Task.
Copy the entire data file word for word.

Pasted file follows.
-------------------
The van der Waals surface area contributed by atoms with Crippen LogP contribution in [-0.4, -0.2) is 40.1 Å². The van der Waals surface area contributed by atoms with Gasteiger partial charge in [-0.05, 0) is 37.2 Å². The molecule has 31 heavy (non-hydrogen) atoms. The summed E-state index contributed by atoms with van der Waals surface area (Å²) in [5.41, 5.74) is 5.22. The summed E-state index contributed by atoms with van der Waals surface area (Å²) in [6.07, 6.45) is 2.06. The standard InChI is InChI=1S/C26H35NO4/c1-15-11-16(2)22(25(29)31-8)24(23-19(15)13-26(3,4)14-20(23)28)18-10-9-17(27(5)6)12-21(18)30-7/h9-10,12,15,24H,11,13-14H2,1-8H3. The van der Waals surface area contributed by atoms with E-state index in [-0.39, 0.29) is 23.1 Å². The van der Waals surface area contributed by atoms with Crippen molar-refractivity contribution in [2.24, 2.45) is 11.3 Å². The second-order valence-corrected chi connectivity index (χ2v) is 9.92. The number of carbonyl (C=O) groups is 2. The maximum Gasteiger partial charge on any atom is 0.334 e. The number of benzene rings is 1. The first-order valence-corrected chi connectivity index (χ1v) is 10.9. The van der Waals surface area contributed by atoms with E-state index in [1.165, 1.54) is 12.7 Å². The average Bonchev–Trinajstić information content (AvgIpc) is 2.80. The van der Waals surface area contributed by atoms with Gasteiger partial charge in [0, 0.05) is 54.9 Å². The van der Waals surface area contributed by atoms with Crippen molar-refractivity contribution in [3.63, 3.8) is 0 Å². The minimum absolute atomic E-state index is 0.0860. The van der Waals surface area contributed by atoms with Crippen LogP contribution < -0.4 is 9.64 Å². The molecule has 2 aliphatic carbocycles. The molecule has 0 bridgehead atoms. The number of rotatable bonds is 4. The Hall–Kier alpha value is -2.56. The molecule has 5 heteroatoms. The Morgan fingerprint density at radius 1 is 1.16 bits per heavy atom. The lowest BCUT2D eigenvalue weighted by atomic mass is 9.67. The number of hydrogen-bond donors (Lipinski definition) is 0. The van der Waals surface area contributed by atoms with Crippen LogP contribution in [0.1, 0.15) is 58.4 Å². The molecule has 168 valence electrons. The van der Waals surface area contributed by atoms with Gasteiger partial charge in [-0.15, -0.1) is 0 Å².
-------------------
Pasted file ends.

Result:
The van der Waals surface area contributed by atoms with Crippen LogP contribution in [-0.4, -0.2) is 40.1 Å². The van der Waals surface area contributed by atoms with Gasteiger partial charge in [-0.05, 0) is 37.2 Å². The molecule has 31 heavy (non-hydrogen) atoms. The summed E-state index contributed by atoms with van der Waals surface area (Å²) in [5.41, 5.74) is 5.22. The summed E-state index contributed by atoms with van der Waals surface area (Å²) in [6.07, 6.45) is 2.06. The standard InChI is InChI=1S/C26H35NO4/c1-15-11-16(2)22(25(29)31-8)24(23-19(15)13-26(3,4)14-20(23)28)18-10-9-17(27(5)6)12-21(18)30-7/h9-10,12,15,24H,11,13-14H2,1-8H3. The van der Waals surface area contributed by atoms with E-state index in [-0.39, 0.29) is 23.1 Å². The van der Waals surface area contributed by atoms with Crippen molar-refractivity contribution in [2.24, 2.45) is 11.3 Å². The second-order valence-corrected chi connectivity index (χ2v) is 9.92. The number of carbonyl (C=O) groups is 2. The maximum Gasteiger partial charge on any atom is 0.334 e. The number of benzene rings is 1. The first-order valence-corrected chi connectivity index (χ1v) is 10.9. The van der Waals surface area contributed by atoms with E-state index in [1.165, 1.54) is 12.7 Å². The average Bonchev–Trinajstić information content (AvgIpc) is 2.80. The van der Waals surface area contributed by atoms with Gasteiger partial charge in [0, 0.05) is 54.9 Å². The van der Waals surface area contributed by atoms with Crippen molar-refractivity contribution in [3.63, 3.8) is 0 Å². The minimum absolute atomic E-state index is 0.0860. The van der Waals surface area contributed by atoms with Crippen LogP contribution < -0.4 is 9.64 Å². The molecule has 2 aliphatic carbocycles. The molecule has 0 bridgehead atoms. The number of rotatable bonds is 4. The Hall–Kier alpha value is -2.56. The molecule has 5 heteroatoms. The Morgan fingerprint density at radius 1 is 1.16 bits per heavy atom. The lowest BCUT2D eigenvalue weighted by atomic mass is 9.67. The number of hydrogen-bond donors (Lipinski definition) is 0. The van der Waals surface area contributed by atoms with Crippen LogP contribution in [0.1, 0.15) is 58.4 Å². The molecule has 168 valence electrons. The van der Waals surface area contributed by atoms with Gasteiger partial charge in [-0.15, -0.1) is 0 Å².